The Ghosts in the Debugging
A couple of days ago I tweeted:
I would trade my left nostril for a decent book on debugging. (I realize that’s not much of an incentive for potential authors, but I hope it’ll be taken as a sign of how desperate I am.)
An hour or so later I followed up with:
My apologies to people who have written good books on debugging - there are several, and I shouldn’t have implied there weren’t. What I should have written was “another dozen good books on debugging” and specified what I meant by “good”. My bad.
Before I go on to the main point of this post I’d like to reiterate that apology and point at the books I know of:
- Andreas Zeller: Why Programs Fail
- David J. Agans: Debugging
- Diomidis Spinellis: Effective Debugging
- Adam Barr: Find the Bug
I reviewed all four of these for Doctor Dobb’s Journal when they first came out; I apologize again to their authors. But these books are all more than a decade old; I don’t know of anything useful that’s appeared more recently except for The Fuzzing Book and The Debugging Book (both of which are works in progress from Andreas Zeller and colleagues). A quick check on an online bookstore tells me that in the time it’s taken our profession to write six books on debugging, we have written over a hundred on compilers and a roughly equal number on operating systems. Again on Twitter:
I used to think the reason there are several hundred books on parsers and compilers in print but only a handful on debugging stems in part from the fact that debugging doesn’t have a mathematical foundation (i.e., there are no theorems to prove). But I no longer think that’s the case - there are lots of good books on the practical aspects of operating systems and network stacks, for example. My current theory is that debugging is mostly about verbs rather than nouns, and we’re just not very good at teaching verbs. We do a much better job of teaching code than teaching coding: for example, there are a gajillion tools for checking style, but I don’t know of any that watch the order in which you write things and says, “Maybe you should have written this before that.”
I have a hypothesis that we can’t teach debugging. We can teach a debugging process as rules (“When you see this, do that”), but we can’t teach [students] to be successful debuggers. Debugging is a process of looking at a situation, noting that it’s wrong, and developing a theory for why… You have to know enough patterns/situations to see what’s wrong and to match to a known pattern, re: Marton’s Variation Theory. The more you know, the more you realize what can go wrong, and better you are debugging… You become better at debugging by knowing more ways to do things and learning more ways that things can go wrong. So we become better at debugging by developing more domain knowledge, not by studying debugging.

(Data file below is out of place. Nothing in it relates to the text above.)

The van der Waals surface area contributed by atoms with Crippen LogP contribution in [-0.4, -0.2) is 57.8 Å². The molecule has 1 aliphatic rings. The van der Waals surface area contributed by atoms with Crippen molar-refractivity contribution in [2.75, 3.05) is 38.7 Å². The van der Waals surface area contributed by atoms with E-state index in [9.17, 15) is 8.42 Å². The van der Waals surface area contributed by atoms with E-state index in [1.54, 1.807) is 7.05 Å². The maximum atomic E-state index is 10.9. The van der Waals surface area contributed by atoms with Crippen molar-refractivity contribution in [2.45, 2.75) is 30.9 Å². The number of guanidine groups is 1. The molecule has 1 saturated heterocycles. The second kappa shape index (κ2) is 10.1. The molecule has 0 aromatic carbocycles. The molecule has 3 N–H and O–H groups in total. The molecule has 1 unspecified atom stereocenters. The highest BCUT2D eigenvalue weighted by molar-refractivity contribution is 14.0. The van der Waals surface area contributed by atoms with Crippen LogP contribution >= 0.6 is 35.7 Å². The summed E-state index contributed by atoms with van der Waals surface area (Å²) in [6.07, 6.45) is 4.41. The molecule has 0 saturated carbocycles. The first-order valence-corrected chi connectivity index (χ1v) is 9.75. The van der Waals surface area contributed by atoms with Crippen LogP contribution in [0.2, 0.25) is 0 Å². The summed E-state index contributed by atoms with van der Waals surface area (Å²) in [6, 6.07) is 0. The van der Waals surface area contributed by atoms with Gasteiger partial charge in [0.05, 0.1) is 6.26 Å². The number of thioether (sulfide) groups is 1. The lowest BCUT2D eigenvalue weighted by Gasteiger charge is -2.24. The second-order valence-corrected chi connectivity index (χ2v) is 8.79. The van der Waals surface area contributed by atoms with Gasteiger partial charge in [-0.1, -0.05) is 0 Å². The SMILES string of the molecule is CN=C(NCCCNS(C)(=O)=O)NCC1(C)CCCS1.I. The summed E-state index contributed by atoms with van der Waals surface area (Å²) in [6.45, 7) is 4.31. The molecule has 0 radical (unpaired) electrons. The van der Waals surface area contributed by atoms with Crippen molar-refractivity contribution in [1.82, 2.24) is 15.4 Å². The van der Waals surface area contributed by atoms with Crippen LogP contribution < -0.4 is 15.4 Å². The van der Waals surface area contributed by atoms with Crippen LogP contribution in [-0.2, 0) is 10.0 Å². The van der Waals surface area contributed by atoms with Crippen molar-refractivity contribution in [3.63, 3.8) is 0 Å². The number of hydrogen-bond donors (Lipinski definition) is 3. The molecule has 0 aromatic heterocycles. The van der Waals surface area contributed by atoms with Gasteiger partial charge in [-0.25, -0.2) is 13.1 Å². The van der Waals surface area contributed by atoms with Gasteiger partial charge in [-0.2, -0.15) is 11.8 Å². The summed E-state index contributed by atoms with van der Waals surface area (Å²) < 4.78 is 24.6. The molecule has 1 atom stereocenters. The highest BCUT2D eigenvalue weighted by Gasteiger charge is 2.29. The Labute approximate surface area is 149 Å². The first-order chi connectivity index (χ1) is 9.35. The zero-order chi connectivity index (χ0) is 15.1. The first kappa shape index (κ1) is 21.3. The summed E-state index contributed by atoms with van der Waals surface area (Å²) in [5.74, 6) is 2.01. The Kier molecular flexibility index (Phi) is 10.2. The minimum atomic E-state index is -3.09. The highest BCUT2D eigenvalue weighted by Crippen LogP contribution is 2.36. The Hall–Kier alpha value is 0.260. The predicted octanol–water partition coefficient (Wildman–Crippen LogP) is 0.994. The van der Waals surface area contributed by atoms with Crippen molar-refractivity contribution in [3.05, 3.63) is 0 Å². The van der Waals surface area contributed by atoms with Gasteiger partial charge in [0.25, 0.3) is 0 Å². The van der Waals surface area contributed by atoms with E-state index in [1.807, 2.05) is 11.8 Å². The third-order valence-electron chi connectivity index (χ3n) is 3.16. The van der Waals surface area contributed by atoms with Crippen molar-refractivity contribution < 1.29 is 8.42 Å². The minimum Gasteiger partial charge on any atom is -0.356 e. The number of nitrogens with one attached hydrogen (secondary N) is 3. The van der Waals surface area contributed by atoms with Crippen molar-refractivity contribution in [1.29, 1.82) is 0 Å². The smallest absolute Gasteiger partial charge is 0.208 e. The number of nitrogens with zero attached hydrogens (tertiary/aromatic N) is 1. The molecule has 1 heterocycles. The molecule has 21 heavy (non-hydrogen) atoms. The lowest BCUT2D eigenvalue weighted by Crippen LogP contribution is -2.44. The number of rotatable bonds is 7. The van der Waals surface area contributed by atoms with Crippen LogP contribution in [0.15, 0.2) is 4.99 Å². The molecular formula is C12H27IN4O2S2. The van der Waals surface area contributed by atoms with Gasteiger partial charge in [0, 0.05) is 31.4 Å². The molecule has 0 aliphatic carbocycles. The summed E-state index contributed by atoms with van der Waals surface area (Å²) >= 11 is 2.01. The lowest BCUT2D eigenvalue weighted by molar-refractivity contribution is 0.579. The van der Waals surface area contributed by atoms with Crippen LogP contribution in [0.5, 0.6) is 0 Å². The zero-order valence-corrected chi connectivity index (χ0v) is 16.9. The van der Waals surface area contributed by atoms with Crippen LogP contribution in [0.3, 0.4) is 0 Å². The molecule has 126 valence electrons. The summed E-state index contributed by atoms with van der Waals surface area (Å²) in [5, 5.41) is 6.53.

While I’m reluctant to disagree with Mark (who knows more about education than I ever will), I’ve helped people debug systems in languages I didn’t speak and in domains I’d never worked in, so I think there is some useful generic skill there. I’ve also seen people teach others how to analyze chess positions or criticize a literary work; rather than enunciating rules, they carefully select interesting cases and draw attention to features of interest. They’re not trying to pass on algorithm: they’re training the neural network between the student’s ears.
The best example of this approach I know of in computing is Jeff Johnson’s wonderful book GUI Bloopers. Rather than trying to teach user interface design directly, Johnson thinks through the shortcomings of some real-world interface elements (e.g., the font selection dialog in Microsoft Word) and shows readers what he would do instead. Of the debugging books I mentioned earlier, only Barr’s Find the Bug makes this approach central: with apologies for the generalization, the other books use examples to illustrate big ideas, while Johnson and Barr derive big ideas from examples.
All of which brings us to a great blog post from Vicki Boykis about the difference between implicit and explicit knowledge and about what she calls “ghost knowledge”: the implicit knowledge that nobody in your field ever writes down. Her focus is data science, but what she says applies to debugging as well. I believe that indiviual practitioners know a lot that could be taught explicitly—they just don’t write it down. More specifically, I hypothesize that:
The more domain knowledge you have the more effectively you can debug, but there is a domain-independent “how to find and fix the problem” skill and people can learn it.
The best way to teach that skill is to think aloud through carefully-selected case studies. Learners can only apply general rules about debugging after seeing a large number of case studies. (I say “apply” rather than “understand” because I think it’s possible to understand something in the abstract but not know how to use it in the concrete.)
Debugging is not taught in most college and university computer science programs because case-based instructions feels like stamp collecting to people who aren’t used to it and whose discipline looks to mathematics rather than medicine for pedagogical inspiration.
The first two are testable (I’m exploring the first one with some colleagues right now). I think, or at least I hope, that the third is fixable, which is part of why I’m reading everything I can find on implementation science and its application to higher education. I’ll let you know what I find…